Zine Release: Depression and Desire (With Bonus Old Zine)

Depression Zine Witch of Endor Piece

Link: Depression and Desire

This zine is concerned with exactly what it sounds like. It contains several pieces of digital art and three main parts. First, there is a sympathetic reading of the story of Saul and the Witch of Endor from the perspective of someone with anxiety and depression. Second, I included a piece on the problems of living with depression in a land and in a space that is also afflicted, especially focusing on environmental damage and the stress that it can cause. Finally, there is a two-page microfiction about angel-capturing monks and their ability to change the world around them.



I am horrified of ruins

Bonus Link: Plunge: An Agender Life

Mostly a series of discussions of issues related to (lack of) gender, visibility, and other issues to do with my own queerness. Also includes a great number of art pieces and a few essays.


I hope that you enjoy them and get a lot out of them.

Out Like a Lamb: Day 10: Depression and Anxiety

OUT Like a Lamb banner

This post will be even shorter than usual. Reasons for this are easy to come by. I don’t feel like giving a blow-by blow of my depressive episodes, nor is this topic one I feel much at liberty to discuss. So I will make this quick.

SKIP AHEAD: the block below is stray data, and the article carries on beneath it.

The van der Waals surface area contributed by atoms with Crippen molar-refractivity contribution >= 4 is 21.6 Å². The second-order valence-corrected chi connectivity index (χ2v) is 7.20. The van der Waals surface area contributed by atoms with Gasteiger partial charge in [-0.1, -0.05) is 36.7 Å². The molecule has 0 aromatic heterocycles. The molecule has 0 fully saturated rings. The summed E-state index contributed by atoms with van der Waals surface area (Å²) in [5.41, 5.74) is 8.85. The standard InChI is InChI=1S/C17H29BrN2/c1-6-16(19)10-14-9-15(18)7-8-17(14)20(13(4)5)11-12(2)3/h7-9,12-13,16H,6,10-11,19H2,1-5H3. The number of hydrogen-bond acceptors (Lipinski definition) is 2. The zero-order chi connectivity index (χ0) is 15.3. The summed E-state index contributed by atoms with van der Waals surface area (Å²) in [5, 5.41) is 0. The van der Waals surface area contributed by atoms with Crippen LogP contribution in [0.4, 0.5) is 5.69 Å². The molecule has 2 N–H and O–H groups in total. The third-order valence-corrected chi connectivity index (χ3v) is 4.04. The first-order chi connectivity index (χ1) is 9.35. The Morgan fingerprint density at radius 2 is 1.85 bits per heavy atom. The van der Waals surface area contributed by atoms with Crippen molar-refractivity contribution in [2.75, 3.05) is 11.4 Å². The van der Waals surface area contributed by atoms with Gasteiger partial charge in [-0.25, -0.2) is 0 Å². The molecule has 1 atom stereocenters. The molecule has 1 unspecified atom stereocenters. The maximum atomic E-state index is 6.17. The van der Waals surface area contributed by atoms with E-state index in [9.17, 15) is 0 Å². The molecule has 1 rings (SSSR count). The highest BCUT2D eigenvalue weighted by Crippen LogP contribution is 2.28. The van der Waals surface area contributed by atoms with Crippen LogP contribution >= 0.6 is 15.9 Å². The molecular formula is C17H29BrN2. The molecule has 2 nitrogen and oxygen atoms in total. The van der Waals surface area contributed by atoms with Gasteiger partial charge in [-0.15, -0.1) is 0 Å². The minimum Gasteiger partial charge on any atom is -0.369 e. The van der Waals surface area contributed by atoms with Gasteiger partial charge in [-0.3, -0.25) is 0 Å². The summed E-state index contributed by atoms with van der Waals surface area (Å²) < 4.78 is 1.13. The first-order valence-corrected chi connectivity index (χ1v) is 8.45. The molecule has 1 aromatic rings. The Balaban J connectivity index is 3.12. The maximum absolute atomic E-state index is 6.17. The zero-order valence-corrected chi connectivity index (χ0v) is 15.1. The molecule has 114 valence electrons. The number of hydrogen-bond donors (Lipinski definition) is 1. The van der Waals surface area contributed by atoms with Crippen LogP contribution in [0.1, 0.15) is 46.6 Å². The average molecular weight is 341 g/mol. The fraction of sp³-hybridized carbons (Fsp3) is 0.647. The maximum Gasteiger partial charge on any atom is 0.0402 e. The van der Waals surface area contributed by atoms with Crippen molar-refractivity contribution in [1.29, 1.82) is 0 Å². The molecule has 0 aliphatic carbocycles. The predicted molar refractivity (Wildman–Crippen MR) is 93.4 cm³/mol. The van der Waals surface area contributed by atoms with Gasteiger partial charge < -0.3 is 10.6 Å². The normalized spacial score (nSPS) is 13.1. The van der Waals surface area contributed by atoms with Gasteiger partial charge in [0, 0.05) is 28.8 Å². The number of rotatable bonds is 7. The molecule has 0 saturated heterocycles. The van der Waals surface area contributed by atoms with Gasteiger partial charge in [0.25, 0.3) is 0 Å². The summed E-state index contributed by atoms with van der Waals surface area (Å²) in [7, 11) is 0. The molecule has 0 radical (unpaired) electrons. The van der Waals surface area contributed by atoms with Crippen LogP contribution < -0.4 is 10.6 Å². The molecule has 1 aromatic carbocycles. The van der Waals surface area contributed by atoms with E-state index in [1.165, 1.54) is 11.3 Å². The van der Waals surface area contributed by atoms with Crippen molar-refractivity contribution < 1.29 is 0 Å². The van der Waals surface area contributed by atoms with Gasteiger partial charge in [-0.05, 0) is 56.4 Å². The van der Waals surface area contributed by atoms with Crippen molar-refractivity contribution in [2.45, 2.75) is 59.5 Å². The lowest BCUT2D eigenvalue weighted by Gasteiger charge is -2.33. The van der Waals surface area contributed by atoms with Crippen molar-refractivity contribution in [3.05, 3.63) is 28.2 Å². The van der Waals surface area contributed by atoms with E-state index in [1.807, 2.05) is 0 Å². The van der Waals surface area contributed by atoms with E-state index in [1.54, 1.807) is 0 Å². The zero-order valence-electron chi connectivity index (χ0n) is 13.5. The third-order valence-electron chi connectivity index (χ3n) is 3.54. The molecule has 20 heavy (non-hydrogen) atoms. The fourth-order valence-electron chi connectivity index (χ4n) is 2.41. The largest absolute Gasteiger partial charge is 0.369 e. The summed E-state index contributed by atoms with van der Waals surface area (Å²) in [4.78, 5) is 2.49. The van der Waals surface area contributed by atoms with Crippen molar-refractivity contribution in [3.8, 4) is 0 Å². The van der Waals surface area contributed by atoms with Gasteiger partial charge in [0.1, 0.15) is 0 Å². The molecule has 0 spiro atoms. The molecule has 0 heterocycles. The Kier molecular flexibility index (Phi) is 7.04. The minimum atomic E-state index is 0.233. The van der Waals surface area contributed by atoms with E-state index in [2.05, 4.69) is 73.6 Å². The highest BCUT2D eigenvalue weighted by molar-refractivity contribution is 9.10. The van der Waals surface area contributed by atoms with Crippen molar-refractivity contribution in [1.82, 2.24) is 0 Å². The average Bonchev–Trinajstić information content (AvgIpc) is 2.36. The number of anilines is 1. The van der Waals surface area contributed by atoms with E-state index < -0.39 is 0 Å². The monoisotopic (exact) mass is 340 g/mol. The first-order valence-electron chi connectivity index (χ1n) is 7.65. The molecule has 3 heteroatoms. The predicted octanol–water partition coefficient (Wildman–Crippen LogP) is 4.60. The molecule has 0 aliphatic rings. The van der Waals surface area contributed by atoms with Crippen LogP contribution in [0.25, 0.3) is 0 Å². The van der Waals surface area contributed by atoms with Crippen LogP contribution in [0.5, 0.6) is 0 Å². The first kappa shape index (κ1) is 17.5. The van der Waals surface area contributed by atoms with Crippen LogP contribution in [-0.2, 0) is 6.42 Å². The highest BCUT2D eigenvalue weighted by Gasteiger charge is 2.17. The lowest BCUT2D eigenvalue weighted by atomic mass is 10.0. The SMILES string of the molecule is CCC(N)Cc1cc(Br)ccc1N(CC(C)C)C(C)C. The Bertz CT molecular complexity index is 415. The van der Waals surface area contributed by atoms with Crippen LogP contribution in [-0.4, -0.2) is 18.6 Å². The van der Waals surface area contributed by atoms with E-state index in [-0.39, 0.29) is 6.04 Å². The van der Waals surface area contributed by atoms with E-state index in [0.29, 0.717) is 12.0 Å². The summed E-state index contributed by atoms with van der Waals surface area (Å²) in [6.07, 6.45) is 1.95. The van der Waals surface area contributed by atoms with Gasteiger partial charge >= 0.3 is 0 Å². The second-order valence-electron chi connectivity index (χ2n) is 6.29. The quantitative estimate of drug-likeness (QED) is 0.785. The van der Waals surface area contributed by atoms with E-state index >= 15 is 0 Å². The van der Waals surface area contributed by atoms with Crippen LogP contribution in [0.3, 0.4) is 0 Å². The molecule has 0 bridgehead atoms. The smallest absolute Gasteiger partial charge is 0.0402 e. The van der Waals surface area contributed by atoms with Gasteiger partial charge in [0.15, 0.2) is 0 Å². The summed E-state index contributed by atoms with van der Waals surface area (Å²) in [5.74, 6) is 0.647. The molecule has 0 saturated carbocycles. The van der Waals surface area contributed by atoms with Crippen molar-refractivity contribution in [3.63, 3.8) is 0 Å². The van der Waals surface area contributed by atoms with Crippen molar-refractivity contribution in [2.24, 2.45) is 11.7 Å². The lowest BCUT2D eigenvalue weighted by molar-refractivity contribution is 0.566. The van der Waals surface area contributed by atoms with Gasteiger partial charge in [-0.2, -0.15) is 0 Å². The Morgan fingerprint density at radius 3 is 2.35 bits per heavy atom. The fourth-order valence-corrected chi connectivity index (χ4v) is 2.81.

When I wake up every morning, there is no telling whether I will be able to get out of bed without extreme effort. Walking into a room with people I haven’t seen before, I can go into a panic attack and hide away. I feel awkward making eye contact, I have missed several appointments because of social anxiety and a hesitance to go outside (especially since it takes a great deal of effort to get my look together and feel confident). It’s easy to get me to cry because I slip into depressions where my self-esteem and will to move around evaporate. Even things I enjoy cannot entice, and life feels without worth.

And, guess what? I am fully capable of living a happy and fulfilling life. In fact, I manage to do just that much of the time despite my struggles. What I cannot abide is people telling me what’s best for me, as if they know what will make me happy, if I just listen to them. In no uncertain terms, to hell with that. I am the best qualified person to know what I need, even if I am not capable of solving all of my problems by myself. My input is the most important one, because only I can tell how I am actually feeling. Empathy and sympathy can only go so far, and what people need to get through their skulls is that they need to understand me on an intellectual and emotional level, and give me the autonomy to address my own issues, to reject the impulse that tells them that they know better.